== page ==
• Discuss the results of your self-reflection (or where you are stuck in the process!)
      • Brainstorm about the post-graduate options that might best align with your goals, interests, and geographic preferences, and develop a list of first-choice and stepping-stone options
      • Discuss courses and clinics that might be helpful to pursue your 3L year in light of your job search goals
      • Ensure that you aren’t drawing your search parameters too narrowly or aren’t missing important hiring mechanisms for the jobs you are most interested in pursuing
    • Attend and/or watch the recordings of OPIA’s entry-level job search and fellowship sessions.
    • Consult our fellowship application calendar to better understand the fellowships timeline and how to prepare each month during your rising 3L summer and 3L year for the fellowship search.
    • Review our common job search mistakes to ensure you will avoid them yourself.
  • Step Four: Begin Applying for Fellowship Sponsorship for Project-Based Fellowships and for Early Organization-Based Fellowships (2L Spring)

    • Review OPIA’s Insiders’ Guide to Successful Fellowship & Grant Applications, our Developing a Fellowship Proposal video, and our sample sponsorship cover letters (located within the 3L Samples).
    • Note that fellowship sponsorship deadlines may begin as early as May.
    • As you conduct your research on potential sponsoring organizations, be sure to elicit information that answers these questions:
      • How well do the organization’s values and goals match your own?
      • Are you likely to receive adequate supervision to do the work you are proposing?
      • How familiar is the organization with the fellowship application process?
      • Is a staff member at the organization available to work with you on the application?
      • Has the organization successfully hosted other fellows before?
      • Is the organization enthusiastic about you and your project?
      • Does the organization plan to sponsor a number of candidates, and if so, where do you rank (note that project-based funders are usually reluctant to support more than one fellow at an organization or in the same department of an organization, and it can weaken your candidacy if the organization is supporting more than one fellow through the process)?
    • As relevant, apply for the organization-based fellowships that have spring or early summer deadlines (for example, the Lindsay Fellowship at the Lawyers Committee for Civil Rights Under Law and the Aryeh Neier Fellowship for work at Human Rights Watch and the ACLU).
  • Step Five: Secure Fellowship Sponsorship and Prepare Applications for Fall Fellowships, Government Honors Programs, and Entry-Level Positions with Public Defenders, Prosecutors, and Plaintiff's and Private Public Interest Law Firms (2L Summer)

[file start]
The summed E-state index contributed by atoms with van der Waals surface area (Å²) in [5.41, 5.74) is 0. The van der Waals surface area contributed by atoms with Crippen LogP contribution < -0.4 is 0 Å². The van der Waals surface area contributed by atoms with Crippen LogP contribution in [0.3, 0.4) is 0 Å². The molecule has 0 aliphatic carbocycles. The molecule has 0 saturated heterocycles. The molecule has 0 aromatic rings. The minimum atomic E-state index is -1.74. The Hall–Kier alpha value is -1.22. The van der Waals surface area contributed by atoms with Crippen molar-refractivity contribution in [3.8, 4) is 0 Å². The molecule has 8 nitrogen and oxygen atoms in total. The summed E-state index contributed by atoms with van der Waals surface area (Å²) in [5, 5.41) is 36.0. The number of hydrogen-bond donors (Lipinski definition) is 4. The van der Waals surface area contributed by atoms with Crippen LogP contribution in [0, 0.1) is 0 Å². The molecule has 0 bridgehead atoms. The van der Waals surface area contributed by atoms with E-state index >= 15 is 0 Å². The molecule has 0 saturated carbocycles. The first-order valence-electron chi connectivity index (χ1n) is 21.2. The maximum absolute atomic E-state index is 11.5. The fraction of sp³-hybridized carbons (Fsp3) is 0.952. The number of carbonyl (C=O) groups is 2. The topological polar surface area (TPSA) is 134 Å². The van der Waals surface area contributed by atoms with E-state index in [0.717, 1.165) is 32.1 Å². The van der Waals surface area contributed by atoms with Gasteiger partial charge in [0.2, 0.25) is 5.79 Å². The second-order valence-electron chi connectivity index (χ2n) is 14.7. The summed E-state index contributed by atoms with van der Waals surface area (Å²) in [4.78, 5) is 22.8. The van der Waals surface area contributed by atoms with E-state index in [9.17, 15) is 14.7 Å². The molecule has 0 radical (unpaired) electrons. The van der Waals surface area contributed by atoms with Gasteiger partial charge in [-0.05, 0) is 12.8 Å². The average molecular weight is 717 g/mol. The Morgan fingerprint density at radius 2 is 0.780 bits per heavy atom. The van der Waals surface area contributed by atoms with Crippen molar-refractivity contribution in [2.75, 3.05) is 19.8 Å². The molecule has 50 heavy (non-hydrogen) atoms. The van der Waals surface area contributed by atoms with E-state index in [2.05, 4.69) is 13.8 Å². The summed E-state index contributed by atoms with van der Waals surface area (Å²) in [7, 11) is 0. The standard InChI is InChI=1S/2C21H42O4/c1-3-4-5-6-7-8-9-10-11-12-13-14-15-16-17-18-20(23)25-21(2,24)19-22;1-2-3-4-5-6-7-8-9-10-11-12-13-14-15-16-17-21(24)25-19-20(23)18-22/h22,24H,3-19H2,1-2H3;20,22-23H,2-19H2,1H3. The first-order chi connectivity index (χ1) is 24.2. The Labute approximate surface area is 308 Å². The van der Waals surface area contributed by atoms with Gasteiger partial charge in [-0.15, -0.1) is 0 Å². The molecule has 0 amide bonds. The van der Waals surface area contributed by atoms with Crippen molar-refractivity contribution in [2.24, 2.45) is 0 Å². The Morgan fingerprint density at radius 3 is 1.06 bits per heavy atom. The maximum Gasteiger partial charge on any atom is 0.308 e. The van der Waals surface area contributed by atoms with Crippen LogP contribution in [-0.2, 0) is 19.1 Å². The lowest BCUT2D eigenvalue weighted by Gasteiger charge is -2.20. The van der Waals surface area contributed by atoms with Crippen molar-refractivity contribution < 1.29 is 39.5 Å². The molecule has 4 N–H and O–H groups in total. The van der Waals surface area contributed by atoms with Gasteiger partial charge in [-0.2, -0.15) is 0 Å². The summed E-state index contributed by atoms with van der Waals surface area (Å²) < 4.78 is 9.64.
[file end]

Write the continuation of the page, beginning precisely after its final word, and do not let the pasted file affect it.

• Step Six: Apply for Fellowships, Government Honors Programs, and Entry-Level Positions across Fields (2L Summer through 3L Year)

  • Step Seven: Interview for Fellowships, Government Honors Programs, and Entry-Level Positions across Fields (3L Year)

  • Step Eight: Manage Offers and Withdraw Applications (3L Year)

    • Congratulations! You’ve received an offer for a post-graduate public interest position and should be proud of the hard work and commitment it took to get here.
    • Read our FAQs and guidance on responding to, accepting, and declining offers.
    • If you receive an offer, acknowledge it by phone (if the offer was by phone) or email (if the offer was by email) within 24 hours.
    • Note that offer protocols may differ across hiring mechanisms (for example, like clerkships, certain fellowships may expect an immediate response to an offer), and make sure you understand the protocols in play for your field or mechanism by speaking to an OPIA adviser or to OPIA’s Fellowships Director, as relevant.
    • If you need more time to decide on an offer, you may politely request a reasonable extension.
    • Do not accept an offer and then later withdraw. The legal community is much smaller than you may think, and reneging on a job offer can have negative consequences for your career.
    • If you receive multiple offers at the same time, or if you have an offer and haven’t heard from your top choice, make an appointment to further discuss your offer with an OPIA adviser.
  • Step Nine: Register for the Bar Exam (3L Winter through 3L Spring)

    • Review HLS’ Taking the Bar Exam website.
    • Work with HLS Student Government to access a free public interest bar review course.
    • Register for the bar exam. If you are unsure of which jurisdiction’s bar exam you should take, or don’t yet have a job offer by the time early bar registration deadlines emerge (note that this is common for students seeking public interest work), speak with an OPIA adviser about your individual situation.